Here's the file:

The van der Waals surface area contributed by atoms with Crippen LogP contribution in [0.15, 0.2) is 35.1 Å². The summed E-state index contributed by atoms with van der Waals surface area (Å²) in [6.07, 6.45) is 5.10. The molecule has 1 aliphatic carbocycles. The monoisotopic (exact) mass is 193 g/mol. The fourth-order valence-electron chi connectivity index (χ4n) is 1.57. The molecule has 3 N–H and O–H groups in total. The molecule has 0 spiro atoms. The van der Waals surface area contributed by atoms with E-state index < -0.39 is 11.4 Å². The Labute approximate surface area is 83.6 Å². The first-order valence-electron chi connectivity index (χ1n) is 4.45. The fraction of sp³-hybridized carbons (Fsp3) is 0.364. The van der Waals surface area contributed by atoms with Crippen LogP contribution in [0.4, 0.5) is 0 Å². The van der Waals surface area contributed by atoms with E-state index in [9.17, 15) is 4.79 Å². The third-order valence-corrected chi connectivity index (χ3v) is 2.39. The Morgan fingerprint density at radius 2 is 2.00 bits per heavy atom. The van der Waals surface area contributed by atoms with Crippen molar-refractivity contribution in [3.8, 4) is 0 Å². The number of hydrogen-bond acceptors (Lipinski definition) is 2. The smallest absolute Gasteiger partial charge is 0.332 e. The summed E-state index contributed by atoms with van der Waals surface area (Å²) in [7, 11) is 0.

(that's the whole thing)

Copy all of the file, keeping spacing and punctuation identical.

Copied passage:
The van der Waals surface area contributed by atoms with Crippen LogP contribution in [0.15, 0.2) is 35.1 Å². The summed E-state index contributed by atoms with van der Waals surface area (Å²) in [6.07, 6.45) is 5.10. The molecule has 1 aliphatic carbocycles. The monoisotopic (exact) mass is 193 g/mol. The fourth-order valence-electron chi connectivity index (χ4n) is 1.57. The molecule has 3 N–H and O–H groups in total. The molecule has 0 spiro atoms. The van der Waals surface area contributed by atoms with E-state index < -0.39 is 11.4 Å². The Labute approximate surface area is 83.6 Å². The first-order valence-electron chi connectivity index (χ1n) is 4.45. The fraction of sp³-hybridized carbons (Fsp3) is 0.364. The van der Waals surface area contributed by atoms with Crippen LogP contribution in [0.4, 0.5) is 0 Å². The van der Waals surface area contributed by atoms with E-state index in [9.17, 15) is 4.79 Å². The third-order valence-corrected chi connectivity index (χ3v) is 2.39. The Morgan fingerprint density at radius 2 is 2.00 bits per heavy atom. The van der Waals surface area contributed by atoms with Crippen molar-refractivity contribution in [3.8, 4) is 0 Å². The number of hydrogen-bond acceptors (Lipinski definition) is 2. The smallest absolute Gasteiger partial charge is 0.332 e. The summed E-state index contributed by atoms with van der Waals surface area (Å²) in [7, 11) is 0.